You can schedule recrawling and create fresh snapshots of your pages. However, for bigger and frequently changing websites, it might be difficult to make sure that all the pages are refreshed on time and show the same content both to Googlebot and users.

  • I need a universal solution and I follow the trends.

If you build the website with one of the popular frameworks like React, Vue, or Angular, you can use one of the methods of Server Side Rendering dedicated to a given framework. Here are some popular matches:

Using one of these frameworks installed on the top of React or Vue results in creating a universal application, meaning that the exact same code can be executed both on the server (Server Side rendering) and in the client (Client Side Rendering). It minimizes the issues with a content gap that you could have if you rely on creating snapshots and heavy caching, as with prerender.

  • I need a universal solution and I don’t use a popular framework.

It may happen that you are going to use a framework that does not have a ready-to-use solution for building a universal application. In this case, you can go for building your infrastructure for rendering. It means that you can install a headless browser on your server that will render all the subpages of your website and create the snapshots that are served to the search engine crawlers. Google provides a solution for that – Puppeteer is a library that does a similar job as prender.io. However, everything happens on your infrastructure.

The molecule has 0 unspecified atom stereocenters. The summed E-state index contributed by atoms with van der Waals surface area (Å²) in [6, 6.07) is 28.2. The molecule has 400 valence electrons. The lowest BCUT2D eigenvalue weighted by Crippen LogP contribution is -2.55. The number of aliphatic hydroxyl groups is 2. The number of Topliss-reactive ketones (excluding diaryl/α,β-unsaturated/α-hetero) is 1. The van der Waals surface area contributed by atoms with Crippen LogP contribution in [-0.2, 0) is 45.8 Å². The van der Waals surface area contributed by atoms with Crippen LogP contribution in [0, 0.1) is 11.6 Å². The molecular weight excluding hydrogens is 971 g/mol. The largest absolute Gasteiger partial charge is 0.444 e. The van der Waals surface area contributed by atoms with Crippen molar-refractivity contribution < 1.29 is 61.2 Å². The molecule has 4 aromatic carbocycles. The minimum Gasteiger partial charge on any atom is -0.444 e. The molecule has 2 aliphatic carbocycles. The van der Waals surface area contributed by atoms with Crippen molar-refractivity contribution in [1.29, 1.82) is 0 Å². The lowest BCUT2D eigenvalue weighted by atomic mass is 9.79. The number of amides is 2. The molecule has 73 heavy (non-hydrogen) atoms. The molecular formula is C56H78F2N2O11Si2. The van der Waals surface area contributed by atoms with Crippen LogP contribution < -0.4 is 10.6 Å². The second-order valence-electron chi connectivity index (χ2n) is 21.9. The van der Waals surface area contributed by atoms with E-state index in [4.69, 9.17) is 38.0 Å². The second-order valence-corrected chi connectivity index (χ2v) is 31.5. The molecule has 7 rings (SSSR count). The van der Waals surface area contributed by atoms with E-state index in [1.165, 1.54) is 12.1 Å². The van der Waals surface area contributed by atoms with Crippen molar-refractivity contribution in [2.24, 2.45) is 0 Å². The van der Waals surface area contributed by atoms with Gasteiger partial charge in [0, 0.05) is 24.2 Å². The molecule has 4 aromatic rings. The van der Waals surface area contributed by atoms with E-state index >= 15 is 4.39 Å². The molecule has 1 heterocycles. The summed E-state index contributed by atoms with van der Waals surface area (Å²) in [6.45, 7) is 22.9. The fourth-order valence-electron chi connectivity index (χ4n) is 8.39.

• I want a long-lasting solution.

For this, I’d use hybrid rendering. It’s said that this solution provides the best experience both to users and the crawlers because users and crawlers receive a server-side rendered version of the page on the initial request. In many cases, serving an SSR page is faster for users rather than executing all the heavy files in the browser. All subsequent user interactions are served by JavaScript. Crawlers do not interact with the website by clicking or scrolling so it’s always a new request to the server and they always receive an SSR version. Sounds good, but it’s not easy to implement.

Source: YouTube

The option that you choose will depend on many factors like technology, developers and budgets. In some cases, you may have a few options, but in many cases, you may have many restrictions, so picking a solution will be a single-choice process.

Testing the implementation

I can’t imagine a migration without creating a staging environment and testing how everything works. Migration to a JavaScript framework adds complexity and additional traps that you need to watch out for.

There are two scenarios. If for some reason you decided to rely on client-side rendering, you need to install Chrome 41 and check how it renders and works. One of the most important points of an audit is checking errors in the console in Chrome Dev Tools. Remember that even a small error in processing JavaScript may result in issues with rendering.

If you decided to use one of the methods of serving the content to the crawler, you will need to have a staging site with this solution installed. Below, I’ll outline the most important elements that should be checked before going live with the website: